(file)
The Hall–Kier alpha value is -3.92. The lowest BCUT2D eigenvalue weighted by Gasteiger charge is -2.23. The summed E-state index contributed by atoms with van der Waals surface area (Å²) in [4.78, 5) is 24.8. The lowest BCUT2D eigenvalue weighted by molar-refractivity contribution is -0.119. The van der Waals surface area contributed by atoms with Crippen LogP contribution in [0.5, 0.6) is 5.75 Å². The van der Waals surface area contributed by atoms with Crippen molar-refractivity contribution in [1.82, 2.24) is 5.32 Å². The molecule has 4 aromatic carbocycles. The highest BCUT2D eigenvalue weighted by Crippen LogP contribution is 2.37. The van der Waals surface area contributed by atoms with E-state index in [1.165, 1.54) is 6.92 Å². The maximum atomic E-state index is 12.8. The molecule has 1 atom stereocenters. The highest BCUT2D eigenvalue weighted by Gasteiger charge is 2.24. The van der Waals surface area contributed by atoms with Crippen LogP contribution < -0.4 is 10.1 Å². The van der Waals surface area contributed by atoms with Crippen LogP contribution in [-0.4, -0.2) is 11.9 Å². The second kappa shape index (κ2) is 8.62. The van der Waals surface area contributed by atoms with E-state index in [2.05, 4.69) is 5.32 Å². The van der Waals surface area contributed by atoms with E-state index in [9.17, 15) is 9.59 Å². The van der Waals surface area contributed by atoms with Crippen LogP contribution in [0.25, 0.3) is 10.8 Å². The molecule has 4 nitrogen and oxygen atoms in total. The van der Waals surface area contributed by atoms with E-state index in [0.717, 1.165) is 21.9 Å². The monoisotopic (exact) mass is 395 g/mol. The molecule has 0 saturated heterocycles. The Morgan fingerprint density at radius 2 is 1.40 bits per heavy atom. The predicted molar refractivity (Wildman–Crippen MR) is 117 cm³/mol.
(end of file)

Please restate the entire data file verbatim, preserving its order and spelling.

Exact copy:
The Hall–Kier alpha value is -3.92. The lowest BCUT2D eigenvalue weighted by Gasteiger charge is -2.23. The summed E-state index contributed by atoms with van der Waals surface area (Å²) in [4.78, 5) is 24.8. The lowest BCUT2D eigenvalue weighted by molar-refractivity contribution is -0.119. The van der Waals surface area contributed by atoms with Crippen LogP contribution in [0.5, 0.6) is 5.75 Å². The van der Waals surface area contributed by atoms with Crippen molar-refractivity contribution in [1.82, 2.24) is 5.32 Å². The molecule has 4 aromatic carbocycles. The highest BCUT2D eigenvalue weighted by Crippen LogP contribution is 2.37. The van der Waals surface area contributed by atoms with E-state index in [1.165, 1.54) is 6.92 Å². The maximum atomic E-state index is 12.8. The molecule has 1 atom stereocenters. The highest BCUT2D eigenvalue weighted by Gasteiger charge is 2.24. The van der Waals surface area contributed by atoms with Crippen LogP contribution < -0.4 is 10.1 Å². The van der Waals surface area contributed by atoms with Crippen LogP contribution in [-0.4, -0.2) is 11.9 Å². The second kappa shape index (κ2) is 8.62. The van der Waals surface area contributed by atoms with E-state index in [2.05, 4.69) is 5.32 Å². The van der Waals surface area contributed by atoms with E-state index in [9.17, 15) is 9.59 Å². The van der Waals surface area contributed by atoms with Crippen LogP contribution in [0.25, 0.3) is 10.8 Å². The molecule has 4 nitrogen and oxygen atoms in total. The van der Waals surface area contributed by atoms with E-state index in [0.717, 1.165) is 21.9 Å². The monoisotopic (exact) mass is 395 g/mol. The molecule has 0 saturated heterocycles. The Morgan fingerprint density at radius 2 is 1.40 bits per heavy atom. The predicted molar refractivity (Wildman–Crippen MR) is 117 cm³/mol.